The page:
The White House says it will not participate in Trump's impeachment hearing on Wednesday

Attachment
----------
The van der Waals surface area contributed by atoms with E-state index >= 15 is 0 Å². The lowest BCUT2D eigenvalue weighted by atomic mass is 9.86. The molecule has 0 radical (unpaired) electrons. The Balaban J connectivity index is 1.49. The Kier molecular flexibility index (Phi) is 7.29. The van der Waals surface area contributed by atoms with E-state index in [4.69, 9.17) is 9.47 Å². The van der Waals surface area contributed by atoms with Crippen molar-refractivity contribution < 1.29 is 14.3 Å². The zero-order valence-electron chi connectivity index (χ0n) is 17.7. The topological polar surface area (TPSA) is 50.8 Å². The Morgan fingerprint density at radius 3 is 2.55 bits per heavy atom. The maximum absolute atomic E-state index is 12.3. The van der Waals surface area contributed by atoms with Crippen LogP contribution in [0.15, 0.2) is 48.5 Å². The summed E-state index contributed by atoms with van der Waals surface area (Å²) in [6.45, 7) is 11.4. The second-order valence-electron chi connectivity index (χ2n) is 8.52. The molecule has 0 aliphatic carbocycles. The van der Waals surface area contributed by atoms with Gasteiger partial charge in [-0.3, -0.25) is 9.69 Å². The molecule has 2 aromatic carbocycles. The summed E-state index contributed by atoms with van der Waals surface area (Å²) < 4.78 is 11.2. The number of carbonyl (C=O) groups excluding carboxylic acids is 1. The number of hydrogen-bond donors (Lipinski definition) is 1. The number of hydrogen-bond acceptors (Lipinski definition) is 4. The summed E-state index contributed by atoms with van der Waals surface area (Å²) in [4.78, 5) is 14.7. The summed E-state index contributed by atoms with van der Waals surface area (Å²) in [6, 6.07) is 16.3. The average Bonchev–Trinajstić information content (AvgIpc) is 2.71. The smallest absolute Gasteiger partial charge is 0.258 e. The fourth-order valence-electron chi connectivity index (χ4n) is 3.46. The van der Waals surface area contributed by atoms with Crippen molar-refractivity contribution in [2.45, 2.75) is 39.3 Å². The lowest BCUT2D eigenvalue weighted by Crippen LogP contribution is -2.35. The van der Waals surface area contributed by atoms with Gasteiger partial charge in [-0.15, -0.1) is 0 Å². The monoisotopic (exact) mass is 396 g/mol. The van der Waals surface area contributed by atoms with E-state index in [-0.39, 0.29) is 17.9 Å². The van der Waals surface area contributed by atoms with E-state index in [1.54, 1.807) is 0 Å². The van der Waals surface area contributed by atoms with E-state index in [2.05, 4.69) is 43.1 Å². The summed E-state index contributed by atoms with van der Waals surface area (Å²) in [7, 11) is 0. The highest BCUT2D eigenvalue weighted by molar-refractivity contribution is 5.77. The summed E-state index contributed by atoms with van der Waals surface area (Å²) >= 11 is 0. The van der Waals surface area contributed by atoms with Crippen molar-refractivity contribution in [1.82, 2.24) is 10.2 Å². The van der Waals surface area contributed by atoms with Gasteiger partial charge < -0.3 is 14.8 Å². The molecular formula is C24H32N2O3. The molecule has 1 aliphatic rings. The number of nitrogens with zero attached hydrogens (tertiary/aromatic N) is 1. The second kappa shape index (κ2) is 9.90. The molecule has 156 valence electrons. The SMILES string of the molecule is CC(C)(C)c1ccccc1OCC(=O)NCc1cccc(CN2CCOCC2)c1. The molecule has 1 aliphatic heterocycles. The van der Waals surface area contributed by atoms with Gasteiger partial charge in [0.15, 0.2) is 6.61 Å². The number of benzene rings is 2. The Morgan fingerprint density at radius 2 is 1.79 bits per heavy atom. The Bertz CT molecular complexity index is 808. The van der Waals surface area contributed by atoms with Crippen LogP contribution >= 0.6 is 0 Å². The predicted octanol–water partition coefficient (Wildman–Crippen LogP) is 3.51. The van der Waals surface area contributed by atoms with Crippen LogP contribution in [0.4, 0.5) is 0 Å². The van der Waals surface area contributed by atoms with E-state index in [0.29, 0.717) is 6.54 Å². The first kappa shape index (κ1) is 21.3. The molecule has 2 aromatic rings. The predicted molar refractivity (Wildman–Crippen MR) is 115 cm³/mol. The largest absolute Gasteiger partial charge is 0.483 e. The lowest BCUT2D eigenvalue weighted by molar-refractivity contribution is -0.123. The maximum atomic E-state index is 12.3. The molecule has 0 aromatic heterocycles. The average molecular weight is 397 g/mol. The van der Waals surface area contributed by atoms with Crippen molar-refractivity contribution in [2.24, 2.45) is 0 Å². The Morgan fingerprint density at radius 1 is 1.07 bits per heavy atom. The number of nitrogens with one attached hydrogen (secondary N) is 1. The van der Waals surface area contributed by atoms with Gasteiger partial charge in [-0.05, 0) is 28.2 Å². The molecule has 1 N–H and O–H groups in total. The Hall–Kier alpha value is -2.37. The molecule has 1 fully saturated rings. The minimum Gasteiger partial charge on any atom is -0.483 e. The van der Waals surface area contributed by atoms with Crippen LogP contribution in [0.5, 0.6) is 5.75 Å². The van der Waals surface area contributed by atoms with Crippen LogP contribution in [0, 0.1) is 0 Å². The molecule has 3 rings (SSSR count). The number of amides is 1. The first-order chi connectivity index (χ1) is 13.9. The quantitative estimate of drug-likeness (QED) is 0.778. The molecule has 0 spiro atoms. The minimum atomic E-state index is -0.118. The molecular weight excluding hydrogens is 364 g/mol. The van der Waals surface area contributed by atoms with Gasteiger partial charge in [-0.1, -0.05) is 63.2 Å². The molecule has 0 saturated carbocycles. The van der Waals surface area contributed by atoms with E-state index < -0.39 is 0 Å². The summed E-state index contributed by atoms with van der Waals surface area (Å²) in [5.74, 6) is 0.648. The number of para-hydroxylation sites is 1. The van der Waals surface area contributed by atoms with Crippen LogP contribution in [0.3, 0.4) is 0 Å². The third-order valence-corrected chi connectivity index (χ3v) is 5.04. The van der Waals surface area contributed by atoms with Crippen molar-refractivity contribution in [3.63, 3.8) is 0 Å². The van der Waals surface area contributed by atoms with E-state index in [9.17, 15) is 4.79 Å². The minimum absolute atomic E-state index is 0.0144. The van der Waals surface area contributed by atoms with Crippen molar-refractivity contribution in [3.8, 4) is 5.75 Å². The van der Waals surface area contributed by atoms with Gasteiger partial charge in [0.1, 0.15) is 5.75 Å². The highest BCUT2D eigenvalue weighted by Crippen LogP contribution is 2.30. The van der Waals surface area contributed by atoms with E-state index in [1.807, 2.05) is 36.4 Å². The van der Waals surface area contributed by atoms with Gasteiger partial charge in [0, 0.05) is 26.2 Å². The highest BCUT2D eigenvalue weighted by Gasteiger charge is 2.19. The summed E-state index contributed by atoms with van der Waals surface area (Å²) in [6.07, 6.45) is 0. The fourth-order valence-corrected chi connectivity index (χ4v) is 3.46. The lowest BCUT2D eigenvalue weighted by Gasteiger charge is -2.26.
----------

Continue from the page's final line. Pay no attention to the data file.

(Add quotes from the letter, Democratic Representative Beyer) By David Morgan and Matt Spetalnick WASHINGTON, Dec. 1 (Reuters) - The White House told Democratic lawmakers on Sunday that U.S. President Donald Trump and his lawyers would not participate in a political trial hearing this week, citing a lack of fundamental justice. Trump's aides responded defiantly to the first of the two crucial deadlines he faces in Congress this week as Democrats prepare to shift the focus of their political trial investigation from the search for facts to the consideration of possible charges of misconduct on Your dealings with Ukraine. The House of Representatives Judicial Committee, led by the Democrats, charged with considering the charges known as articles of political trial, had given Trump until 6 p.m. (2300 GMT) on Sunday to say if he would send a lawyer to participate in court panel proceedings on Wednesday. We cannot justly expect us to participate in a hearing as long as the witnesses have not yet been appointed and although it is not clear whether the Judiciary Committee will grant the President a fair process through additional hearings, White House attorney Pat Cipollone wrote , to the President of the Judiciary Committee. Jerrold Nadler, according to a copy of a letter seen by Reuters. Cipollone, although citing a total lack of due process and the fundamental equity he gave the president in the impeachment process, did not rule out participation in other proceedings. But he said the Democrats would first have to make large procedural concessions. Nadler has given the White House a deadline on Friday to say if Trump will mount a defense in broader recall proceedings. The Democratic staff of the Judiciary Committee did not immediately respond to a request for comment on the White House's refusal to participate in the hearing, which would have been the first direct involvement of Trump's camp in a process he has condemned as a witch hunt . The US Democratic representative, Don Beyer, said on Twitter in response to the White House letter: So far, no complaints about the process presented by the president and his Republican allies in Congress have proved genuine. Congressional investigators have been investigating whether Trump abused his power by pressing Ukraine to initiate investigations of former Democratic Vice President Joe Biden, who is running to unseat him in the 2020 presidential elections, and a discredited conspiracy theory in which Ukraine, not Russia, interfered in the 2016 presidential elections in the US. UU. PANEL OF LEGAL EXPERTS The first of a series of expected judicial proceedings will hear testimony about the political trial process established under the United States Constitution from a panel of legal experts that has not yet been appointed. Hearings before the committee, which has the responsibility of drawing up any formal charges against Trump, are an important step towards possible charges. The Democratic president of the House of Representatives, Nancy Pelosi, who will make the final decision, has not yet said whether the Republican president should be dismissed. But in a letter to supporters last week, she asked to be held accountable for her actions. Trump has denied acting wrong and called the political trial investigation a farce. Nadler also set a second deadline of 5 p.m. (2200 GMT) on Friday for Trump to say if he or his legal advisor will participate in the additional procedures expected next week to examine the evidence against him. We may consider participating in future Judicial Committee procedures if it gives the administration the ability to do so in a meaningful way, Cipollone wrote, presenting a list of lawsuits, which includes allowing Trump Republicans to call additional witnesses. Cipollone also complained that the Democrats had scheduled Wednesday’s hearing, no doubt on purpose, to overlap with Trump’s absence from the United States to attend a NATO summit in London. Three investigation panels, led by the House Intelligence Committee, will publish a formal report this week when lawmakers return on Tuesday from a Thanksgiving break. The report will describe the evidence gathered by the Intelligence, Foreign Affairs and Supervision committees. Intelligence panel members will review the report in a classified environment on Monday night, and the entire committee will consider it and vote on Tuesday before submitting it to the Judiciary Committee, according to an Intelligence Committee official and a person familiar with the matter. . . The president and his Republican allies in Congress say the investigation has been rushed and unfair to Trump by not allowing the White House to have legal advice present or call witnesses during weeks of testimony behind closed doors and open hearings before the Intelligence Committee of the camera. However, Republican lawmakers were able to question witnesses during closed hearings and called three witnesses during public hearings that concluded last week. The Judicial Committee of the House of Representatives could vote if it will recommend articles of political trial within the next two weeks, setting the stage for a possible political trial vote throughout the House before Christmas, according to Democratic advisors. If the House dismisses Trump, the Republican-controlled Senate will hold a trial to determine whether he should be removed from office. Senate Republicans have shown little appetite for dismissing Trump. (Report by David Morgan, Matt Spetalnick, Richard Cowan and Andrea Shalal; Additional report by Humeyra Pamuk, Patricia Zengerle, Jonathan Landay, Steve Holland and Diane Bartz; Nick Zieminski and Peter Cooney Edition) This story has not been edited by The Times of India and is automatically generated from a syndicated feed to which we subscribe. (This story has not been edited by and is automatically generated from a syndicated feed to which we subscribe.)